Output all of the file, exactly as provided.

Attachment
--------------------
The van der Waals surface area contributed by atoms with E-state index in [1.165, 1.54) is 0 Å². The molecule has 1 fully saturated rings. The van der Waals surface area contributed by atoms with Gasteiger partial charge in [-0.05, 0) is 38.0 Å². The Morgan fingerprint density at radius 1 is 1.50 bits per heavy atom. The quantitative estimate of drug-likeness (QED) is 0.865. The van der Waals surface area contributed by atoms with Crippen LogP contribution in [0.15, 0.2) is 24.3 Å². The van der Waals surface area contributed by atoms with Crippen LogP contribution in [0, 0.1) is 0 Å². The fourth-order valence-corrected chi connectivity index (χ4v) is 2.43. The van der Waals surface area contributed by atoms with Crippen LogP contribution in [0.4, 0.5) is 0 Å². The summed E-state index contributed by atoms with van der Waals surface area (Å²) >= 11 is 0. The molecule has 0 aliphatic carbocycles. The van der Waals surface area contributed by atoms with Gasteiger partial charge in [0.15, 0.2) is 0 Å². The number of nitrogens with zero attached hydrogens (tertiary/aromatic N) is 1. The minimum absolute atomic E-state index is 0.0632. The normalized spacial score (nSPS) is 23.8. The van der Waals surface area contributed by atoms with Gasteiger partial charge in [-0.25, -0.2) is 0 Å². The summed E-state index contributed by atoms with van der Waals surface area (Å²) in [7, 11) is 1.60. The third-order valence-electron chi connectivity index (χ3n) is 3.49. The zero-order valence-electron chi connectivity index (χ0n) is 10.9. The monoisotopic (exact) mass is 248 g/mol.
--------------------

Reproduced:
The van der Waals surface area contributed by atoms with E-state index in [1.165, 1.54) is 0 Å². The molecule has 1 fully saturated rings. The van der Waals surface area contributed by atoms with Gasteiger partial charge in [-0.05, 0) is 38.0 Å². The Morgan fingerprint density at radius 1 is 1.50 bits per heavy atom. The quantitative estimate of drug-likeness (QED) is 0.865. The van der Waals surface area contributed by atoms with Crippen LogP contribution in [0.15, 0.2) is 24.3 Å². The van der Waals surface area contributed by atoms with Crippen LogP contribution in [0, 0.1) is 0 Å². The fourth-order valence-corrected chi connectivity index (χ4v) is 2.43. The van der Waals surface area contributed by atoms with Crippen LogP contribution in [0.4, 0.5) is 0 Å². The summed E-state index contributed by atoms with van der Waals surface area (Å²) >= 11 is 0. The molecule has 0 aliphatic carbocycles. The van der Waals surface area contributed by atoms with Gasteiger partial charge in [0.15, 0.2) is 0 Å². The number of nitrogens with zero attached hydrogens (tertiary/aromatic N) is 1. The minimum absolute atomic E-state index is 0.0632. The normalized spacial score (nSPS) is 23.8. The van der Waals surface area contributed by atoms with Gasteiger partial charge in [-0.25, -0.2) is 0 Å². The summed E-state index contributed by atoms with van der Waals surface area (Å²) in [7, 11) is 1.60. The third-order valence-electron chi connectivity index (χ3n) is 3.49. The zero-order valence-electron chi connectivity index (χ0n) is 10.9. The monoisotopic (exact) mass is 248 g/mol.